There she goes

We’re getting back on the road soon – headed west for some new adventures.

Heading North

Lake Juniper Fog

We’ve made our way up to the Florida panhandle.  It’s a bit colder up here, but we’ve also spent some quality time with family.

We hit up this exciting flea market… it was exciting, but we didn’t buy anything!

Flea Market

A few foggy camping days ensued.  We’ve really seen a lot of the state of Florida, and it is crazy how varied the environment is.  Big southern forests up north, beautiful Atlantic beaches, alligator filled marshes in big Cypress, and Caribbean vibes in the Keys.

Camping in the fog

We ended this current leg of the journey at the white sandy beaches along the gulf coast. Sweet!

Miramar Beach

Hickory Hammock

Hickory Hammock Trees

We finally got around to spending a couple nights out in the woods at the Hickory Hammock Wildlife Management Area.  To keep up the work pace, we’ve been spending more time camped at sites with wifi and all the other comforts of home like hot showers and water pressure.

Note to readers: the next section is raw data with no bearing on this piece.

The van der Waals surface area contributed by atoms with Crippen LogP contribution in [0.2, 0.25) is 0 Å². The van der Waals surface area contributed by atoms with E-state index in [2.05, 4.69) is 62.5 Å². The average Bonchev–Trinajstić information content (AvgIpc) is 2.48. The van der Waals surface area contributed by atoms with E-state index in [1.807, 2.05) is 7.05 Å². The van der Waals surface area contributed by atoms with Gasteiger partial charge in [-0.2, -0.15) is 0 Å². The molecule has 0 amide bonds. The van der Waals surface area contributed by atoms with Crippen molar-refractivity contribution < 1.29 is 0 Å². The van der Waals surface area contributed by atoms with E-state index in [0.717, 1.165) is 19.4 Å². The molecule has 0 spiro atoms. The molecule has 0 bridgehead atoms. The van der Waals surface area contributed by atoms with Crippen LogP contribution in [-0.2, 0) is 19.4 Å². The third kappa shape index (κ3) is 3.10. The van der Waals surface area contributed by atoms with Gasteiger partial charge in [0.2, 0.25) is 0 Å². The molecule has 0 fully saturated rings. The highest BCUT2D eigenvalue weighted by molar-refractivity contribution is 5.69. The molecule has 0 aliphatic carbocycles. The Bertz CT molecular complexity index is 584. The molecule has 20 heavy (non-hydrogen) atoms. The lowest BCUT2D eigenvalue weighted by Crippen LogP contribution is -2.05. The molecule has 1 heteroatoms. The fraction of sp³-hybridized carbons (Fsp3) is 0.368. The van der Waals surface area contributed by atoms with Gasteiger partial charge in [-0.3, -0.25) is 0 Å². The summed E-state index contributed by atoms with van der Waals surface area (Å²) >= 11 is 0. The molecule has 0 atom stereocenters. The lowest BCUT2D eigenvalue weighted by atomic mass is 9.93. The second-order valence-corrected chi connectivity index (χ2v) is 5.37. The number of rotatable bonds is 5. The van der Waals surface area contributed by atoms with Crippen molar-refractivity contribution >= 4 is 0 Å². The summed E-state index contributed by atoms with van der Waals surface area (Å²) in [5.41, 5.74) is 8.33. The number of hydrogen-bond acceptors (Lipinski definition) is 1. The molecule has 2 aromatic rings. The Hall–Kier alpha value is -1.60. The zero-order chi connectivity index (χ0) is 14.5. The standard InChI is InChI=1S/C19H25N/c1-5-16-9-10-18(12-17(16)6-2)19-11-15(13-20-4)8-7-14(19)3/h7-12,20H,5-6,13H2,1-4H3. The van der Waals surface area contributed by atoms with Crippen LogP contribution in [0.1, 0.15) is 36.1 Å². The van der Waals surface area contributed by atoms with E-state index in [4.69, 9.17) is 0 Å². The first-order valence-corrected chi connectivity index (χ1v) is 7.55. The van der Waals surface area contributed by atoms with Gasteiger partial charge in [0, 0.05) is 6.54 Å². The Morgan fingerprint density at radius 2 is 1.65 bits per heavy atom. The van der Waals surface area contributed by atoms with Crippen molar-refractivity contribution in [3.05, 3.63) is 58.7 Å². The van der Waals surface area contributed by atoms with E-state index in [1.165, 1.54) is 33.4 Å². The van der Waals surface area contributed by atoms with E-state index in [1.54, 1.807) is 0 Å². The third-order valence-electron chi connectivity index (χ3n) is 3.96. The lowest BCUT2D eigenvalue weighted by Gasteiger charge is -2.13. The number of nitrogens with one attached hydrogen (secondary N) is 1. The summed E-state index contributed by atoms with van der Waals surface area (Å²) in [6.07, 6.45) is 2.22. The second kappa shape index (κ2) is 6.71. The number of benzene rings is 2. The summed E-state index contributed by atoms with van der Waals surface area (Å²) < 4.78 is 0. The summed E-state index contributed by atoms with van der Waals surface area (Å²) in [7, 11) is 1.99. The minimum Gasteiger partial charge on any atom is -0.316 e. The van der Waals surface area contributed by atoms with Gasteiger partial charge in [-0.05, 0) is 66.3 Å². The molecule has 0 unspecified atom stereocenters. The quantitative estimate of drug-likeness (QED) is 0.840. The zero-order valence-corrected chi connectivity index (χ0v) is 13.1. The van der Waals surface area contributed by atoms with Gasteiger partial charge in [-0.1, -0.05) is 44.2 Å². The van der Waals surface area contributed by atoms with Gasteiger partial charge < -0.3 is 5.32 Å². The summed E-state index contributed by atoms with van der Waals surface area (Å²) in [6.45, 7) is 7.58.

To take a break from all that comfort, we headed to Hickory Hammock.  This place is part of the South Florida Water Management District – and it’s free!  I wasn’t really sure what to expect, but the campground was really well situated.

A quick online registration gets you the code for the gate to the area.  The campground has composting toilets (read: fancy porta potties), an outdoor shower, and fire rings.

Hickory Hammock Camping

We walked a little bit of the horse trail that surrounds the area, we saw some wildlife, had a fire, got some bug bites, and just generally had a great couple of days.

Hickory Hammock

I snapped these really low quality iPhone pics of this big turtle, and this F/A 18 jet that kept buzzing overhead.


F:A 18

The new battery set-up performed well.  I ran the laptop on the inverter for about 4 hours, and ran the fan for about an hour.  After checking the voltage, I think we are still in the 80 – 100% charged range – sweet!